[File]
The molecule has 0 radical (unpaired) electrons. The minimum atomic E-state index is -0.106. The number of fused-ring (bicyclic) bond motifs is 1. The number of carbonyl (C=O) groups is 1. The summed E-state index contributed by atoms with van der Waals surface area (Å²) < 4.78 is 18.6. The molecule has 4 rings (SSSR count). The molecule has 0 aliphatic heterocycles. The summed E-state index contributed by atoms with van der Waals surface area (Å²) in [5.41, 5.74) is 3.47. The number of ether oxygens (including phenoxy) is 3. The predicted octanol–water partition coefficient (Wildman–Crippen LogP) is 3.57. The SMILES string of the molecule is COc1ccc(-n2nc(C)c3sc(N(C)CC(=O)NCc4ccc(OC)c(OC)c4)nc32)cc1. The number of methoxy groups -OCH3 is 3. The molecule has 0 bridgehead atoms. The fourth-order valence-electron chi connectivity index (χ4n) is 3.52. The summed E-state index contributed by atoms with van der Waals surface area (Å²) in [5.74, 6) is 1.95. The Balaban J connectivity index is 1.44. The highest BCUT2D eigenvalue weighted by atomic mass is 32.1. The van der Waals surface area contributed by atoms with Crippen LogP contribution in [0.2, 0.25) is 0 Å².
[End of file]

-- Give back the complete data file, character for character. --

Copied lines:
The molecule has 0 radical (unpaired) electrons. The minimum atomic E-state index is -0.106. The number of fused-ring (bicyclic) bond motifs is 1. The number of carbonyl (C=O) groups is 1. The summed E-state index contributed by atoms with van der Waals surface area (Å²) < 4.78 is 18.6. The molecule has 4 rings (SSSR count). The molecule has 0 aliphatic heterocycles. The summed E-state index contributed by atoms with van der Waals surface area (Å²) in [5.41, 5.74) is 3.47. The number of ether oxygens (including phenoxy) is 3. The predicted octanol–water partition coefficient (Wildman–Crippen LogP) is 3.57. The SMILES string of the molecule is COc1ccc(-n2nc(C)c3sc(N(C)CC(=O)NCc4ccc(OC)c(OC)c4)nc32)cc1. The number of methoxy groups -OCH3 is 3. The molecule has 0 bridgehead atoms. The fourth-order valence-electron chi connectivity index (χ4n) is 3.52. The summed E-state index contributed by atoms with van der Waals surface area (Å²) in [5.74, 6) is 1.95. The Balaban J connectivity index is 1.44. The highest BCUT2D eigenvalue weighted by atomic mass is 32.1. The van der Waals surface area contributed by atoms with Crippen LogP contribution in [0.2, 0.25) is 0 Å².